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Disclaimer: I have a very minimal stats background and am just getting into this stuff. Corrections to any terminology I use or an improved rephrasing would be super appreciated.

I have a simple science/perception experiment that I've run, testing a single group of subjects on 2-dimensions of conditions: speed (3 possible values) and "encoding type" (3 possible values). On a given trial, a subject is presented with a stimulus of a random "encoding type" presented at a random speed. I have a small number of subjects (~10). For each subject, I've calculated their performance (an observation) for each speed+encoding type combination.

I'm interested in only seeing if there is a significant difference in performance of of "encoding type" restricted to a given speed (e.g. is encoding type 1 at speed 1 different from encoding type 2 at speed 1). I don't care of comparisons across speeds (e.g. I don't care if encoding type at speed 1 is different from encoding type 1 at speed 2). I'm doing 9 comparisons total (3 for each speed). So far, I've only run some paired ttests (would this even be the right thing to do?). I am getting some significant results without correction (p values ~0.03).

  • Is a paired ttest the best test to use?
  • Should I be correcting at all?
  • Is there something other than bonferroni/sidak I should try? I've attempted to use bonferroni correction, where I took 0.05/9 = 0.0055. This throws out a number of results. Should I be dividing by 9 (the total number of tests I've performed) or by 3, the total number of tests constrained to the speed condition?
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    $\begingroup$ "The researcher armed with a confidence interval, but deprived of the false respectability of statistical significance, must work harder to convince himself and others of the importance of his findings. This can only be good." Michael Oakes $\endgroup$ – rolando2 Aug 23 '12 at 3:00
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It sounds like you should do a 2 way ANOVA. Is your outcome measure (DV) continuously measured (Interval or ratio)?? you have two factors (IVs), Speed and Encoding. You would then just look for a signficant main effect of encoding (if you are not interested in speed). This is an omnibus test. Meaning that the multiple comparisons are not an issue (unless you go on to deconstruct this analysis further by doing pairwise comparisons).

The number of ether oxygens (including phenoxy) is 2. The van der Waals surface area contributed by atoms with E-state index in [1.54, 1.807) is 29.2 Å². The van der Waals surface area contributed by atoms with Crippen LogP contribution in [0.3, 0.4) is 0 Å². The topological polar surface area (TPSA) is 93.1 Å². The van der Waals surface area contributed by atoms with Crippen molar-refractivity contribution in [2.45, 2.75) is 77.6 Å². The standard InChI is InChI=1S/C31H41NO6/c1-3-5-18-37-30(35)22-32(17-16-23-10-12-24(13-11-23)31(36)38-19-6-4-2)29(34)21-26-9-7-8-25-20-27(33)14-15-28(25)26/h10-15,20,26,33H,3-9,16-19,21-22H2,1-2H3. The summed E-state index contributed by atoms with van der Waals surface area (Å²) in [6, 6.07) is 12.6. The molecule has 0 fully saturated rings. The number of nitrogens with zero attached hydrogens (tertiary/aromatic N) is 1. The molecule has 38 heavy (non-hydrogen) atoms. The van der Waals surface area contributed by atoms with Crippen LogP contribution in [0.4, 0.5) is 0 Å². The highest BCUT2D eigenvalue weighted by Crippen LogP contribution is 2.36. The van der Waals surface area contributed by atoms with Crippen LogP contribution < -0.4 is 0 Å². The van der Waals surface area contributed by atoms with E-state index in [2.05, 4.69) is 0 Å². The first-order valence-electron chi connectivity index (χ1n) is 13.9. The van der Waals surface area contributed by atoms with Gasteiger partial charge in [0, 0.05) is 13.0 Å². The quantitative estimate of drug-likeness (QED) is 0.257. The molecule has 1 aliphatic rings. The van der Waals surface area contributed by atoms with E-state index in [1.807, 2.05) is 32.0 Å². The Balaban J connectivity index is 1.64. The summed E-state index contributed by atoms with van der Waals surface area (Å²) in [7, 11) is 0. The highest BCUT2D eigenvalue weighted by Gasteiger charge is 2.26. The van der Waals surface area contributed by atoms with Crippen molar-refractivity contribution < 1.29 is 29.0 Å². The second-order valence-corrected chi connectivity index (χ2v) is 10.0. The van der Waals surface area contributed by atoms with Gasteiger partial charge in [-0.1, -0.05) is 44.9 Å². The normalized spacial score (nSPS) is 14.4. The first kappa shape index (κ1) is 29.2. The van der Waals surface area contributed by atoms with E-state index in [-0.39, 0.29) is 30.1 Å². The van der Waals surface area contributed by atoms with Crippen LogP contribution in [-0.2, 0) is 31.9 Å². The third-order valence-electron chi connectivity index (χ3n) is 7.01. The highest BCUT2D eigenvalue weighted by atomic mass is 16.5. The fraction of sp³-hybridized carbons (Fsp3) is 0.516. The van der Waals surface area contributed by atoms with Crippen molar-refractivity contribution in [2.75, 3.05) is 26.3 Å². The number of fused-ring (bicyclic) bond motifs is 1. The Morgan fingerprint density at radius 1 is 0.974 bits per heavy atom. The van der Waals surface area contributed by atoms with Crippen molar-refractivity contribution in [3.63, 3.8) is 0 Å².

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  • $\begingroup$ Sorry i think i misread --- looks like you've done this and now want to deconstruct analysis by looking at 'simple effects'. the difference between encoding at each level of speed. I assume your comparisons are not 'planned comparisons'. post hoc analysis corrections would be appropriate in this case. you would need to /9 for bonferroni correction. Sidak is a little less strict. $\endgroup$ – user41270 Mar 9 '14 at 19:14
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To follow up: I ended up using a Friedman test, which is non-parametric doesn't make assumptions about equal variance. To test for equal variance in the first place, I used Levene's test, which ruled out using ANOVA as an appropriate test.

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  • $\begingroup$ Re the equal variance assumption, look at this question. $\endgroup$ – Silverfish Sep 29 '15 at 20:25
  • $\begingroup$ On the matter of whether you should run one test to decide whether to perform another, see here and here. Using the phrase "ruled out" is very strong: in large samples, even a negligible difference in variance could be highly significant (p-value very close to zero), and yet ANOVA could still be perfectly appropriate. $\endgroup$ – Silverfish Sep 29 '15 at 20:25

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